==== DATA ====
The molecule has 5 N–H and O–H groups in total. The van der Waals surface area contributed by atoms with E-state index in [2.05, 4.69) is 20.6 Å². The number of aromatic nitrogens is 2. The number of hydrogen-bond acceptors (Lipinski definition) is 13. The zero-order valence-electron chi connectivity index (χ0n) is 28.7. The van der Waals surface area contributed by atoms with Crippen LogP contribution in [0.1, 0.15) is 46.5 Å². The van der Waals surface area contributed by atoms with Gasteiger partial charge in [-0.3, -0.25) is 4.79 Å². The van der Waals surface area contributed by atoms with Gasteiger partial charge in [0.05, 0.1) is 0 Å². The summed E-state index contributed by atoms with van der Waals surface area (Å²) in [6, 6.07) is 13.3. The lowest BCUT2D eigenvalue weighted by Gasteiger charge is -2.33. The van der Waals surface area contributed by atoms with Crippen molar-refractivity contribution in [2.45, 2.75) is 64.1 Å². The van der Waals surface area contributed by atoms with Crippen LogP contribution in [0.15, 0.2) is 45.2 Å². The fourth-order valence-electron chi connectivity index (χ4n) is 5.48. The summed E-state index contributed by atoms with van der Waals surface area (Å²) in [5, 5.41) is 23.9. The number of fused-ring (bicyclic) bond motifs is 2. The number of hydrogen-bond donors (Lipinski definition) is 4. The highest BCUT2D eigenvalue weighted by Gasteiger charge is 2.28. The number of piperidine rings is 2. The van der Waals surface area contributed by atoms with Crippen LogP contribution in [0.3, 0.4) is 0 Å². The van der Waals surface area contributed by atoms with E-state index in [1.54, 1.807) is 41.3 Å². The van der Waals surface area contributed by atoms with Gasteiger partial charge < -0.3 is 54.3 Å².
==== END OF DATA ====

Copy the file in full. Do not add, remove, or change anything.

The molecule has 5 N–H and O–H groups in total. The van der Waals surface area contributed by atoms with E-state index in [2.05, 4.69) is 20.6 Å². The number of aromatic nitrogens is 2. The number of hydrogen-bond acceptors (Lipinski definition) is 13. The zero-order valence-electron chi connectivity index (χ0n) is 28.7. The van der Waals surface area contributed by atoms with Crippen LogP contribution in [0.1, 0.15) is 46.5 Å². The van der Waals surface area contributed by atoms with Gasteiger partial charge in [-0.3, -0.25) is 4.79 Å². The van der Waals surface area contributed by atoms with Gasteiger partial charge in [0.05, 0.1) is 0 Å². The summed E-state index contributed by atoms with van der Waals surface area (Å²) in [6, 6.07) is 13.3. The lowest BCUT2D eigenvalue weighted by Gasteiger charge is -2.33. The van der Waals surface area contributed by atoms with Crippen molar-refractivity contribution in [2.45, 2.75) is 64.1 Å². The van der Waals surface area contributed by atoms with Crippen LogP contribution in [0.15, 0.2) is 45.2 Å². The fourth-order valence-electron chi connectivity index (χ4n) is 5.48. The summed E-state index contributed by atoms with van der Waals surface area (Å²) in [5, 5.41) is 23.9. The number of fused-ring (bicyclic) bond motifs is 2. The number of hydrogen-bond donors (Lipinski definition) is 4. The highest BCUT2D eigenvalue weighted by Gasteiger charge is 2.28. The number of piperidine rings is 2. The van der Waals surface area contributed by atoms with Crippen LogP contribution in [0.3, 0.4) is 0 Å². The van der Waals surface area contributed by atoms with E-state index in [1.54, 1.807) is 41.3 Å². The van der Waals surface area contributed by atoms with Gasteiger partial charge < -0.3 is 54.3 Å².